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Oldest Newspaper In Alaska. **lhe News of Hie Day In Pictures Memlier Of I lie Associated Press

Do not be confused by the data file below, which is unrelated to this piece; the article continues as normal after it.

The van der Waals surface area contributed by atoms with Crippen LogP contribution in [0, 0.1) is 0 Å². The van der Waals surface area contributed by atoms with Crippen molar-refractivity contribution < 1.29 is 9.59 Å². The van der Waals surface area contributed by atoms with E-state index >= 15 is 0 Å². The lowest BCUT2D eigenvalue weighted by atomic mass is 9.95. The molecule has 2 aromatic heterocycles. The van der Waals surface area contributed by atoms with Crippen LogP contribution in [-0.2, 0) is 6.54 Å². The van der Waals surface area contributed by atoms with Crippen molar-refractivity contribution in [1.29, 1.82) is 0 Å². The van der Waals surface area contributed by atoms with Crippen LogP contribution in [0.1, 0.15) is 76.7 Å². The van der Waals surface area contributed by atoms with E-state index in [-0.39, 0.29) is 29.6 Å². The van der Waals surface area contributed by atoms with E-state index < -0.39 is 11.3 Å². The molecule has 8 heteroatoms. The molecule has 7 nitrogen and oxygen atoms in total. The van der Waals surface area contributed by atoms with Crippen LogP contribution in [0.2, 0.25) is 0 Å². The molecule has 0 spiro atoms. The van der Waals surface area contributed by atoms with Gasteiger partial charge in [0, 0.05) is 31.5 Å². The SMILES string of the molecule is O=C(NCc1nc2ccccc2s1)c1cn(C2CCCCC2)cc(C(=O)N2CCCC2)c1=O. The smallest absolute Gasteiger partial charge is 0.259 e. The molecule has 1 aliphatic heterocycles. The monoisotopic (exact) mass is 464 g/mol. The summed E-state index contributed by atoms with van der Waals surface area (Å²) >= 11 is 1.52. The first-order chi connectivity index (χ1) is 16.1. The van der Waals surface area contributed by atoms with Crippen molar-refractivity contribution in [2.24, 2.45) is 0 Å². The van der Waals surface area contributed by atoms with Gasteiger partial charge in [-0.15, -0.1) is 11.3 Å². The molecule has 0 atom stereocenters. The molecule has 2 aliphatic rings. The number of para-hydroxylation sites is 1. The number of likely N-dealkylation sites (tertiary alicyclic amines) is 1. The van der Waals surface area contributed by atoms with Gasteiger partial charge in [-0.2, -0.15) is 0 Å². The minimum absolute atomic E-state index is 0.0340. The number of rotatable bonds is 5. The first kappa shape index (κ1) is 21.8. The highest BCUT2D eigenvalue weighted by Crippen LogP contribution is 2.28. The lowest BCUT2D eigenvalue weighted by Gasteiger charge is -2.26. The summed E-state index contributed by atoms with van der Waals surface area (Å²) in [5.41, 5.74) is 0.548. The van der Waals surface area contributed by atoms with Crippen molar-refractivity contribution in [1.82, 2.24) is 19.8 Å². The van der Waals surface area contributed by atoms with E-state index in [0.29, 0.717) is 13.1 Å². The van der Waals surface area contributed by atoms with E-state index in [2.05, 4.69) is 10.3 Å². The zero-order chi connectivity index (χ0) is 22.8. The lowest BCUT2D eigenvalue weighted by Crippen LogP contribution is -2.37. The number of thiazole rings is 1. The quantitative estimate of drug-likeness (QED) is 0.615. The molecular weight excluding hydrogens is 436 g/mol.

THE NOME NUGGET VOL. 44. No. 44. NOME, ALASKA, MONDAY, April 13, 1942. Per Copy is# _ __ , , . ii ■ ■ .. ■■■■ »■——. —.—I. . —... i» - ■ ■ ■ .i ■■ ■■ Gold Mining May Be Suspended India Rejects British Proposals for Dominion Status Gruening Says Fears Before Long Gold Mining Vi ill Be Suspended — WASHINGTON, (AP) — Official Washington failed, tonight to yield any information to substantiate the! Anchorage Times story that Governor Gruening may] be replaced. Delegate Dimond investigated a similar j report two weeks ago and found it without substantia-! tion and it was doubted then, because Gruening’s ap- i pointment is a personal one by the President. Gruening declined to comment but said he will leave; ior Washington next week, after seperal weeks of work on mining and freight rate matters. He said: “We fear, before long that gold mining will be suspended, large ly in the hope of transferring operations to obtaining ; strategic minerals ” Gruening and Dimond are seeking to obtain priorities for the placer mining industry. American Volunteer Group in Burma ins Victories Two Successive Days •> — CHUNGKING, (AP) — The Redoubtable American Volunteer Group won its second smashing success in two days when probably 11 out of 20 Jap Navy Zero planes were shot down over northern Burma today. Seven planes were shot down for certain and four pro bably. All of the AVG returned undamaged. The at tack came after the Japanese radio repeatedly threat ened to blast the AVG from the sky. Wednesday, the AVG intercepted 20 planes and shot down 10. India Rejects British Proposals Cripps Returning To England NEW DELHI (AP) — Dominant Hindu and Moslem parties rejected Britain’s offer of Dominion status after the war. Sir Stafford Cripps, special British emissary announced that the proposal has been withdrawn and he is leaving for home tomorrow. Presumably the pres ent British administration of the country will continue. Fair Employment Practice Committee Orders Stop Discrimination Workers WASHINGTON, (AP) — Ten companies holding millions of dollars worth of war contracts, were or dered by the President’s committee on Fair Employ ment Practice to cease discrimination against workers because of race or religion. BOMBAY SCENE—Bejbnd this famous “Gateway to India," scene of above ceremonial, stretches the harbor of Bom bay, seaport on the west coast of India's V-shaped peninsula. In India, which is now asking England for self-rule, or freedom, or dominion status, is a federation embracing British India—pro vinces under British rule—and the native-ruled states. 4th U. S. Sub Announced as Lost in War Washington (AP) — The) submarine Perch, overdue a month, is presumably lost in the Western Pacific, the Navy announced. Com-1 missioned 6 years ago and last reported operating in the Java Sea under Lieut enant Commander Davis Albert Hurt, aged 38, of Pounding Mill, Virginia,: she is the fourth submarine1 lost or missing and brought to 26, the number of naval vessels announced as lost since December 7. -- - ' ■ i —i. Small American Freighter Sunk 1 In Atlantic Cape May, (AP) — A small American freighter was torpedoed and sunk off the Atlantic coast a week ago, the 4th Naval District announced, with a possible loss of 37 of its comple ment of 53 crew members and passengers. Two Ships Aban doned but Later Brot to Port Norfolk, Va., (AP) — Crewmen of two American merchant ships, one torped oed and the other attacked by submarine shellfire off the Atlantic coast, abandon ed the vessels but later re boarded the craft and saw them brought safely to port. The Navy disclosed that two members of the raiders crew were killed by the raider’s shells and seven are missing. L.S. Bombers In Australia Melbourne, (AP)— Huge United States bombers, pro teeted by swift Australian fighters smashed relentless ly over the weekend at Jap anese bases in the outer is land, and were credited with destroying or serious ly damaging 28 enemy planes and lost only two A1 lied airplanes. Now is the time to look over your job printing needs for the spring and summer. The Nug get Office will be glad to consult with you as to your wants and prices on same. (iorregidor Withstands 12 Japanese Raids Washington, (AP)— Gun ners on beseiged Corregi dor battled 12 recurring waves of Japanese bomb ers and enemy artillery bat lories, firing onto the is land fortress from two sid es. Anti-aircraft fire from t he fortress kept the en i-my planes at such high al titudes that damage was slight and there were only! a few casualties. 11 Navy Fliers Killed in Crash 2 Patrol Boats Livermore, Calif., (AP) — Fourteen United States Navy fliers were killed and 15 injured in the crash to day of two giant naval pat rol bombers in the lonely range country south of Liv ermore. The Navy with held the names until the first of kin were notified. RAF Again Raids War Plants In The Ruhr London, (AP) — With hundreds of tons of heavy caliber bombs and “count less” incendiaries, planes planes spread destruction against through the indus trial area of the Ruhr last night. The Air Ministry an nounced that the great Krupp armament works was the principal target. 13 planes were lost PUBLIC AGENCY FORE MEN MUST HAVE EXPLOSIVES LICENSE The following wire was received by the Nugget from B. D. Stewart, Region al Officer, announcing a ruling received from the Director of the Bureau of Mines, in response to an in quiry: “Public agencies such as the Forest Service, Public | Roads Administration and | the Alaska Road Sommis jsion, and also their indiv idual foremen are requir ed to have license for pur chase, handling and stor age of explosives. Contract ors must acquire purchas ers’ license even when em ployed on military pro jects. Their foremen also are required to have licens es.” BLACK hOLE —since 130* this shaft in Calcutta has marked the spot where on a torrid June 20, 1756, the 116 per ns who remained after the capture of Fort Williams by Suraj • "owlah. nawab of Bengal were forced into a two-windowed rd room It was 18 x 14' 10', and only 23 persons were alive next day. This «,h tin •Blapk Hole of ClllCltt." Report Germain Demands Vichy Give Clever Collaboration Axis LONDON, (AP) —Monday—An exchange telegraph dispatch from Zurich said what is regarded as a Ger^ man ultimatum to Vichy was published in the Pariser Zeitung, demanding that the Petain regime immed iately adopt a new policy of closer collaboration with the Axis powers by taking an active role against the United States, England and Russia. I American Turns l j) At Confer ences In India The Battle of India ap peared to be shaping up as an expanding contest for the earth, sea and air ap proaches to the rich, rest ive empire as the duel in propaganda and diplomacy was marked by United Stat es intervention in the face of Japanese threats of in vasion. Louis Johnson, Presi dent Roosevelt’s personal minister to India, held ex ploratory talks with India’s native leaders in what was widely believed to be the injection of United States influence to settle the prob lern of making India free, yet a bastion for the Unit ed Nations. Whether or not Johnson has yet delivered the President’s letter to any Indian leader is un known and the contents of the letter have not been disclosed. Meanwhile, the Tokyo | government spoke of crush i ing the British forces in | India along with the whole i British Empire, but the , United States and Imperial j land units continued fight ing in Burma without any : decisive turn. The Axis I spokesman reported thrusts by sea close to India’s front iers with landings at Ak yab, Burma, and claimed bombardment of Colombo i on Ceylon was successful despite official reports that perhaps 100 Japanese plan : es were lost in the raid on 1 the island. Concessions Being Made By British NEW DELHI — Groat Britain has agreed to appoint an Indian as Defense Minister, Mohammed Ali Jinnah, president of the Mos lem League, said. The concession was made by the British v. r cabinet as its reply to Indian criticism against the original British proposal of India’s pest war independence, as a last stand to save the pro posal from failure, Britain is of fering post war dominion status to India, but many groups are rejecting the proposal because they say India should have con trol over her own defense during the war. Despite the conciliatory offer and renewed efforts by President Hoosevelt’s special envoy Louis Johnson, sent to help whth nego tiations, the Hindu Al-Indian Con gross party is expressing objec tions to other phases of the pro gram. Signs are growing that the whole plan will probably fail of getting general Indian accept ance. It has been learned that Johnson has tjcen in recent touch with the White House regarding the conference.